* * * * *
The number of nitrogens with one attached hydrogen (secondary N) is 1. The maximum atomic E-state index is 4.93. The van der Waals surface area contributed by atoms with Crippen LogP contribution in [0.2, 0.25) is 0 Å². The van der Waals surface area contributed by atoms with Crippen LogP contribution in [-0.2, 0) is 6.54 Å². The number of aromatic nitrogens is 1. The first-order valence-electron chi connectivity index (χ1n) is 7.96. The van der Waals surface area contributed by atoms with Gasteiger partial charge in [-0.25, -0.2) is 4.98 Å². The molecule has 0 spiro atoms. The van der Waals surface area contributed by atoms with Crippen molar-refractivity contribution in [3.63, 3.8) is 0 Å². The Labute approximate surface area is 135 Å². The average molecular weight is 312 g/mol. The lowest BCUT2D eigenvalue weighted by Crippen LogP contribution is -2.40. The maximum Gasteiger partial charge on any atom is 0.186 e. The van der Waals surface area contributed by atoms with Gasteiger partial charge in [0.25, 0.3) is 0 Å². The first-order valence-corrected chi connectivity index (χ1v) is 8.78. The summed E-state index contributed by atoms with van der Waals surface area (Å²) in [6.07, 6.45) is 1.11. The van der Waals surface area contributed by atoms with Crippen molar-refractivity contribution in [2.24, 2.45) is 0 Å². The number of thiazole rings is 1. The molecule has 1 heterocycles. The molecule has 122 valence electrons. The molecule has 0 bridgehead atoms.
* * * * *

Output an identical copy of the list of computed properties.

The number of nitrogens with one attached hydrogen (secondary N) is 1. The maximum atomic E-state index is 4.93. The van der Waals surface area contributed by atoms with Crippen LogP contribution in [0.2, 0.25) is 0 Å². The van der Waals surface area contributed by atoms with Crippen LogP contribution in [-0.2, 0) is 6.54 Å². The number of aromatic nitrogens is 1. The first-order valence-electron chi connectivity index (χ1n) is 7.96. The van der Waals surface area contributed by atoms with Gasteiger partial charge in [-0.25, -0.2) is 4.98 Å². The molecule has 0 spiro atoms. The van der Waals surface area contributed by atoms with Crippen molar-refractivity contribution in [3.63, 3.8) is 0 Å². The Labute approximate surface area is 135 Å². The average molecular weight is 312 g/mol. The lowest BCUT2D eigenvalue weighted by Crippen LogP contribution is -2.40. The maximum Gasteiger partial charge on any atom is 0.186 e. The van der Waals surface area contributed by atoms with Gasteiger partial charge in [0.25, 0.3) is 0 Å². The first-order valence-corrected chi connectivity index (χ1v) is 8.78. The summed E-state index contributed by atoms with van der Waals surface area (Å²) in [6.07, 6.45) is 1.11. The van der Waals surface area contributed by atoms with Crippen molar-refractivity contribution in [2.24, 2.45) is 0 Å². The number of thiazole rings is 1. The molecule has 1 heterocycles. The molecule has 122 valence electrons. The molecule has 0 bridgehead atoms.